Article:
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Simone Biles, a Pressure Cooker, and One Thing I’m Sure Of

July 27, 2021

Simone Biles, a Pressure Cooker, and One Thing I’m Sure Of

A high-pressure environment can be difficult for anyone to manage. Add in an internal burden for perfection you place on yourself to millions of people expecting perfection from you. Now be placed under the microscope of international coverage. Teammates and commentators call you by your nickname, the GOAT (Greatest of All Time).

What happens when this pressure cooker explodes 15 or 20 feet in the air and at high speeds at the Olympic Games?

I’m glad we didn’t see the worst-case scenario today. Thankfully, Simone Biles’s exceptional athleticism had her on her feet and not face-first on a mat paralyzed.

I was no Simone Biles, though I was a competitive gymnast for years. I had a few injuries, the majority of which happened in high-pressure situations when I had placed undue stress on myself to perform or from the external pressure of a coach.

The fear of failure. Not being good enough. Holding back in fear.

Ironically, it was in a low-pressure environment while tumbling that my world spun out of control, and I landed face-first in the grass. Hearing a pop, and losing all feeling and movement in my arms and legs, I sustained a spinal cord injury that left me a quadriplegic.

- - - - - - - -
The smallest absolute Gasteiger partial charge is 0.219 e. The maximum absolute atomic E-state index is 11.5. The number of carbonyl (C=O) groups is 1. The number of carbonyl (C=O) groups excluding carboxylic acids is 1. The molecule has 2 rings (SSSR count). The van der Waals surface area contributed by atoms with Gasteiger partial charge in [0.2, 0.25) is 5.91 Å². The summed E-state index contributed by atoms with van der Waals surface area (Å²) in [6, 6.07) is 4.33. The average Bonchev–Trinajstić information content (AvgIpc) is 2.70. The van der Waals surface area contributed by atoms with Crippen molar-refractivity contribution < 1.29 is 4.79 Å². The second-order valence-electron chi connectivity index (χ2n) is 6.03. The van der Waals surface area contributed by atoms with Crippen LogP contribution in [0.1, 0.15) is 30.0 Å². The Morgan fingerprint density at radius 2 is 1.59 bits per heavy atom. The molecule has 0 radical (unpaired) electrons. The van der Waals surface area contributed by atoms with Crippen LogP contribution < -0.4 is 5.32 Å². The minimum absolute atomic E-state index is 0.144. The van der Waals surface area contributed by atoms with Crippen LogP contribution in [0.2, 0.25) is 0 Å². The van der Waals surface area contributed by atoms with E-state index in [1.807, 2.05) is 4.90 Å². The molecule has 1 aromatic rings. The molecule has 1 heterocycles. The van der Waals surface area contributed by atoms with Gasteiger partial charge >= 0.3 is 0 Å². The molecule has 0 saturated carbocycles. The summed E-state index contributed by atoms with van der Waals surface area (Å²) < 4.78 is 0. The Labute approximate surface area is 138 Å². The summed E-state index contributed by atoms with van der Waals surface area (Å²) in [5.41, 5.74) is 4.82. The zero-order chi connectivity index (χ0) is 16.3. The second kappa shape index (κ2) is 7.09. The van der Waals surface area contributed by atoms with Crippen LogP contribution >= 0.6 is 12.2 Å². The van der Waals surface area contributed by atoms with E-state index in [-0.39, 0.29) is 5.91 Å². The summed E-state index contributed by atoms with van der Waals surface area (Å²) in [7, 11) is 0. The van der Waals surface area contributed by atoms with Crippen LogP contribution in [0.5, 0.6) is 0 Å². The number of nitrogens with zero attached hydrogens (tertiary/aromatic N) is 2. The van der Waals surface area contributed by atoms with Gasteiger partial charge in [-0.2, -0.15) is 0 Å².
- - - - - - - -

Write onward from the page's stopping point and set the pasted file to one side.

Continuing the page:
Yes, an athlete assumes a level of risk when competing. Yes, one can learn coping mechanisms to manage the pressure of competition. But not a single person on this earth can be expected to carry the weight of a nation without some physical or emotional repercussions.

While there is debate as to what happened during that vault, it appears Biles “got lost in the air.” It’s a scary feeling, not to mention dangerous.

After being rattled by such an experience, the most dangerous thing might have been for Simone to get back up on the next event and hold back out of fear. Holding back in fear only causes more opportunity for injury. I experienced this personally as a gymnast as well as in my spinal cord injury life with transfers.

Fear can be dangerous. Devastating. Paralyzing.

Was pulling out of the competition the right thing to do? That’s an answer only Simone Biles can answer. Her physical and emotional health is more important than any color medal that was on the line.

One thing I’m sure of: I’m glad I don’t have a 24-year-old who needs a peer mentor to learn how to live life after a spinal cord injury.

Simone Biles dared to do what she believed was best for her. Sometimes that’s the most difficult decision to make.

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Even you can live the impossible when life doesn't go as planned

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Jenny Smith

Jenny Smith

After a spinal cord injury at 16, I discovered that a wheelchair could take me places I never dared to imagined.

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